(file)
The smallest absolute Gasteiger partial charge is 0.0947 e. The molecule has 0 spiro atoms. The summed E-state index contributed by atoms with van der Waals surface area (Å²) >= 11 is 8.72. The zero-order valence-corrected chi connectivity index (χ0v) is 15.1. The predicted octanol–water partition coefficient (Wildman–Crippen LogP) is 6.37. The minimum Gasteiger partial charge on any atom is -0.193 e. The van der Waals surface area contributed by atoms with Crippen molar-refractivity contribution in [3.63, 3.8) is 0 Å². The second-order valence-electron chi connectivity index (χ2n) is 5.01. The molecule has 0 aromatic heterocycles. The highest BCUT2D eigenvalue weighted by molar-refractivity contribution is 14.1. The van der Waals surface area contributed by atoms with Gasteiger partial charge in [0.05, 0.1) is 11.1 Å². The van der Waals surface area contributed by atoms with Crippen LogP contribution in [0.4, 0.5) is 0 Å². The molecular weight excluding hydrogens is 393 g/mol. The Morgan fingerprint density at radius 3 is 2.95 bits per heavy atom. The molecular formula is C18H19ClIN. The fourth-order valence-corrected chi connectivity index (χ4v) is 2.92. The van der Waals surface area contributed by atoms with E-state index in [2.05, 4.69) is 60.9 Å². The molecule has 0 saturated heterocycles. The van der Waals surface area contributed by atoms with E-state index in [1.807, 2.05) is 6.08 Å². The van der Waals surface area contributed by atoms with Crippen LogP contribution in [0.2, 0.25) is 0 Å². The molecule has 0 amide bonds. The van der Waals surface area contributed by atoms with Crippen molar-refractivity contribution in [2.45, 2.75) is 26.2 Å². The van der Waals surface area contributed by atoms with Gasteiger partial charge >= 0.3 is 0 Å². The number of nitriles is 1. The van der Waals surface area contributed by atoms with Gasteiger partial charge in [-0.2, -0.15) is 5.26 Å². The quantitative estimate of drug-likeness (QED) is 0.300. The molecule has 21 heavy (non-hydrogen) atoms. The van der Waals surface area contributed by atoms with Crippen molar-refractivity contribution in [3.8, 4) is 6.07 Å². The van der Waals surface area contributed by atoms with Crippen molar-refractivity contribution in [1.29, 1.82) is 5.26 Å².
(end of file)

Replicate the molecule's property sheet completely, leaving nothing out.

The smallest absolute Gasteiger partial charge is 0.0947 e. The molecule has 0 spiro atoms. The summed E-state index contributed by atoms with van der Waals surface area (Å²) >= 11 is 8.72. The zero-order valence-corrected chi connectivity index (χ0v) is 15.1. The predicted octanol–water partition coefficient (Wildman–Crippen LogP) is 6.37. The minimum Gasteiger partial charge on any atom is -0.193 e. The van der Waals surface area contributed by atoms with Crippen molar-refractivity contribution in [3.63, 3.8) is 0 Å². The second-order valence-electron chi connectivity index (χ2n) is 5.01. The molecule has 0 aromatic heterocycles. The highest BCUT2D eigenvalue weighted by molar-refractivity contribution is 14.1. The van der Waals surface area contributed by atoms with Gasteiger partial charge in [0.05, 0.1) is 11.1 Å². The van der Waals surface area contributed by atoms with Crippen LogP contribution in [0.4, 0.5) is 0 Å². The molecular weight excluding hydrogens is 393 g/mol. The Morgan fingerprint density at radius 3 is 2.95 bits per heavy atom. The molecular formula is C18H19ClIN. The fourth-order valence-corrected chi connectivity index (χ4v) is 2.92. The van der Waals surface area contributed by atoms with E-state index in [2.05, 4.69) is 60.9 Å². The molecule has 0 saturated heterocycles. The van der Waals surface area contributed by atoms with E-state index in [1.807, 2.05) is 6.08 Å². The van der Waals surface area contributed by atoms with Crippen LogP contribution in [0.2, 0.25) is 0 Å². The molecule has 0 amide bonds. The van der Waals surface area contributed by atoms with Crippen molar-refractivity contribution in [2.45, 2.75) is 26.2 Å². The van der Waals surface area contributed by atoms with Gasteiger partial charge >= 0.3 is 0 Å². The number of nitriles is 1. The van der Waals surface area contributed by atoms with Gasteiger partial charge in [-0.2, -0.15) is 5.26 Å². The quantitative estimate of drug-likeness (QED) is 0.300. The molecule has 21 heavy (non-hydrogen) atoms. The van der Waals surface area contributed by atoms with Crippen molar-refractivity contribution in [3.8, 4) is 6.07 Å². The van der Waals surface area contributed by atoms with Crippen molar-refractivity contribution in [1.29, 1.82) is 5.26 Å².